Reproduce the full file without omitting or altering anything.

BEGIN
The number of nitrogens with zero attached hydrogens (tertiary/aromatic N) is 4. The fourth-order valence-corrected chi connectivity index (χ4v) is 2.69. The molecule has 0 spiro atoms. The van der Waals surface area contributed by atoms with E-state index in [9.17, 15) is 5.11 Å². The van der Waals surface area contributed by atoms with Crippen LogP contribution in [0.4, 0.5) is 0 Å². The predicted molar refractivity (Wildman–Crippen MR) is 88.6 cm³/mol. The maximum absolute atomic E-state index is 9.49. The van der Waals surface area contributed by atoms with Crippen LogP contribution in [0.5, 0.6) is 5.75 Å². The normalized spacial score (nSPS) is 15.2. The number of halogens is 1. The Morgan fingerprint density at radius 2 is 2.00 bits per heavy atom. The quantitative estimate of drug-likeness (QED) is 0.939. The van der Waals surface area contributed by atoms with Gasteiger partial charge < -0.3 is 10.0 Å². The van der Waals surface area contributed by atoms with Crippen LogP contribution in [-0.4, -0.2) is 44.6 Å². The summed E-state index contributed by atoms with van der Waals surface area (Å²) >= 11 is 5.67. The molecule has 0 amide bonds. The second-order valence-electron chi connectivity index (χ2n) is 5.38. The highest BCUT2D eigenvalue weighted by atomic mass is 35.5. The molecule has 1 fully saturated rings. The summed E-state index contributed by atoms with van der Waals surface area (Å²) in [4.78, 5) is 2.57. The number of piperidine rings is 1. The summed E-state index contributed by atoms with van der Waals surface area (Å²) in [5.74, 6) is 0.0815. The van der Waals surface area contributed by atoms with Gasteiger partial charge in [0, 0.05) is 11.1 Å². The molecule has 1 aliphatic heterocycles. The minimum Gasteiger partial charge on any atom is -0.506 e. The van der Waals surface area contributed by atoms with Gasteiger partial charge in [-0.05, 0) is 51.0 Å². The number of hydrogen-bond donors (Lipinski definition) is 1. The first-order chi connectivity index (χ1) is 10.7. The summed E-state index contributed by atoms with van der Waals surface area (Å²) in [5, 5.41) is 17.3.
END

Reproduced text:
The number of nitrogens with zero attached hydrogens (tertiary/aromatic N) is 4. The fourth-order valence-corrected chi connectivity index (χ4v) is 2.69. The molecule has 0 spiro atoms. The van der Waals surface area contributed by atoms with E-state index in [9.17, 15) is 5.11 Å². The van der Waals surface area contributed by atoms with Crippen LogP contribution in [0.4, 0.5) is 0 Å². The predicted molar refractivity (Wildman–Crippen MR) is 88.6 cm³/mol. The maximum absolute atomic E-state index is 9.49. The van der Waals surface area contributed by atoms with Crippen LogP contribution in [0.5, 0.6) is 5.75 Å². The normalized spacial score (nSPS) is 15.2. The number of halogens is 1. The Morgan fingerprint density at radius 2 is 2.00 bits per heavy atom. The quantitative estimate of drug-likeness (QED) is 0.939. The van der Waals surface area contributed by atoms with Gasteiger partial charge < -0.3 is 10.0 Å². The van der Waals surface area contributed by atoms with Crippen LogP contribution in [-0.4, -0.2) is 44.6 Å². The summed E-state index contributed by atoms with van der Waals surface area (Å²) >= 11 is 5.67. The molecule has 0 amide bonds. The second-order valence-electron chi connectivity index (χ2n) is 5.38. The highest BCUT2D eigenvalue weighted by atomic mass is 35.5. The molecule has 1 fully saturated rings. The summed E-state index contributed by atoms with van der Waals surface area (Å²) in [4.78, 5) is 2.57. The number of piperidine rings is 1. The summed E-state index contributed by atoms with van der Waals surface area (Å²) in [5.74, 6) is 0.0815. The van der Waals surface area contributed by atoms with Gasteiger partial charge in [0, 0.05) is 11.1 Å². The molecule has 1 aliphatic heterocycles. The minimum Gasteiger partial charge on any atom is -0.506 e. The van der Waals surface area contributed by atoms with Gasteiger partial charge in [-0.05, 0) is 51.0 Å². The number of hydrogen-bond donors (Lipinski definition) is 1. The first-order chi connectivity index (χ1) is 10.7. The summed E-state index contributed by atoms with van der Waals surface area (Å²) in [5, 5.41) is 17.3.